~You can not moderate the truth. Just don't lie, steal or make stuff up out of thin air and expect to get away with it without it being pointed out to you. It's really very simple.~

live_free_or_die's picture

Maybe I will visit the UMKC law library & see what else they have on that case.

btw, the trial was made into a movie. Inherit The Wind starring Spencer Tracy & Gene Kelly, and Darren from Bewitched. It is a great movie.

JR Harris's picture

~You can not moderate the truth. Just don't lie, steal or make stuff up out of thin air and expect to get away with it without it being pointed out to you. It's really very simple.~


Is intelligent design a scientific theory?
Yes. The scientific method is commonly described as a four-step process involving observations, hypothesis, experiments, and conclusion. Intelligent design begins with the observation that intelligent agents produce complex and specified information (CSI). Design theorists hypothesize that if a natural object was designed, it will contain high levels of CSI. Scientists then perform experimental tests upon natural objects to determine if they contain complex and specified information. One easily testable form of CSI is irreducible complexity, which can be discovered by experimentally reverse-engineering biological structures to see if they require all of their parts to function. When ID researchers find irreducible complexity in biology, they conclude that such structures were designed.

Or in other words, when you're looking for God, you find God.

live_free_or_die's picture

The Scopes trial by no means ended the debate over the teaching of evolution, but it did represent a significant setback for the anti-evolution forces. Of the fifteen states with anti- evolution legislation pending in 1925, only two states (Arkansas and Mississippi) enacted laws restricting teaching of Darwin's theory.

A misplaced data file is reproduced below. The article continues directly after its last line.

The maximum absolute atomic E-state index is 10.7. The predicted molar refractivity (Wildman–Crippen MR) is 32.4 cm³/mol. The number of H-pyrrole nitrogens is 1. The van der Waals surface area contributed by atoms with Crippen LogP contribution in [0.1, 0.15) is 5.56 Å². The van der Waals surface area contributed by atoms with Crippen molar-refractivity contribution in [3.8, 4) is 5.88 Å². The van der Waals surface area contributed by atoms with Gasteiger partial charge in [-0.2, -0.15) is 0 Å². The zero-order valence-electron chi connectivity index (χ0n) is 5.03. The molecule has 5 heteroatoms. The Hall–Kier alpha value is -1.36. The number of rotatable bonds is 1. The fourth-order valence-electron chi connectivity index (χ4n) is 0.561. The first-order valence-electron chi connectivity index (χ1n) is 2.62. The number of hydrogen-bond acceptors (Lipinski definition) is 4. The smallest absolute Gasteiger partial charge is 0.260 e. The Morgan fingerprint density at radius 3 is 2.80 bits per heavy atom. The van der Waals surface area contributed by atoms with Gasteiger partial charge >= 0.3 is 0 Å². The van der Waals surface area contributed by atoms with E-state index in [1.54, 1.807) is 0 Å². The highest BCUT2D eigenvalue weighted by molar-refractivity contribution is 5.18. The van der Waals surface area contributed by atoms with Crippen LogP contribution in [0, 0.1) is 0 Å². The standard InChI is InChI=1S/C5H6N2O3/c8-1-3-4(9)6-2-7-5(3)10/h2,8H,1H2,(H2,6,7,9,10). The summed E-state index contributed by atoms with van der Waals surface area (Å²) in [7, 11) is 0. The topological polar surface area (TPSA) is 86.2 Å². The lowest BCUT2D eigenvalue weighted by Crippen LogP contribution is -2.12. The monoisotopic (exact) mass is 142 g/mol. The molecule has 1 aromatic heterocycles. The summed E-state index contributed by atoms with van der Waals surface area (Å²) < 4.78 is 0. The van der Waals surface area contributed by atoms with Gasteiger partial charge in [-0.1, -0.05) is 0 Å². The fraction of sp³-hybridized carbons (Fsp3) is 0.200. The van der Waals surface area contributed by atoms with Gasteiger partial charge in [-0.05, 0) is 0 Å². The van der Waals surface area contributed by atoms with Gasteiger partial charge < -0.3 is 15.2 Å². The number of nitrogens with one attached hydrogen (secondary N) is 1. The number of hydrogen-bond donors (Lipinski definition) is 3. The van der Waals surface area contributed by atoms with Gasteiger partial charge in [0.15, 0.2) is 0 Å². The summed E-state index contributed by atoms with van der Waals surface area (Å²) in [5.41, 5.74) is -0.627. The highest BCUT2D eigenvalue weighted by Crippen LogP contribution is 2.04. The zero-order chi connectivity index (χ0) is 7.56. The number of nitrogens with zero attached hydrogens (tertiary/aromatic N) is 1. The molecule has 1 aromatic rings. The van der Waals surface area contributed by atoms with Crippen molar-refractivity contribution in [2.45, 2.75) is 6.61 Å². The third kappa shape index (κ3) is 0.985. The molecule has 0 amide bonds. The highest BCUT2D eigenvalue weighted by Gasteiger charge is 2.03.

Arkansas & Mississippi? Those are two Bible-belt states, right?

How does AA & the 12 Steps do in the South?

live_free_or_die's picture

babelfish and pond scum.

For those interested in the REAL story of the Scopes Trial as contrasted with the Hollywood history in "Inherit the Wind," see the website or download the original trial transcript. For starters, the State of Tennesee never outlawed teaching the theory of evolution in the public schools or anywhere else; it DID outlaw the teaching in the public schools that ONE SPECIES (out of an estimated 2,000,000) evolved: namely that mankind evolved from a lower order of animal (monkeys). This aspect of Darwinism was contained in the biology text that John Scopes allegedly (but never actually) taught from where the races of mankind are ranked from the lowest (Negro) to the highest (Caucasian). Sick stuff to teach kids but very popular at the time. The biology text also contained plenty of "eugenics" -- the idea that mankind should be bred to weed out the weak and purify the strong. You might want to also look at the 2010 movie on this trial starring Brian Dennehy as Charles Darwin, Sen. Fred Thompson as William Jennings Bryan, and Colm Meany as H.L. Mencken. Fun!

live_free_or_die's picture

I find it amazing that you were able to register and post your link within, like 12 hours, of my posting about the Bible on trial. I have always been interested in this case, and I especially like the Inherit The Wind movie.

How were you able to post so soon after my post? Pretty impressive, that.

I was not aware of the 2010 version. I will check that out. I do like Brian Dennehy although I think Hollywood pretty much puts out crap these days.

So it looks like you own the Kindle version of the Scopes trial transcripts? It is for sale for $3? Is the transcript available on the University of Missouri-Kansas City law professor's website? Also, is the website you link to above yours? The looks like it is owned by somebody else.

Again, thanks for the links and additional information on the case. My questions are just out of curiosity and trying to figure out your interest in the Scope's case. I live about 10 minutes from the UMKC campus and I think I may try to get in touch with the professor.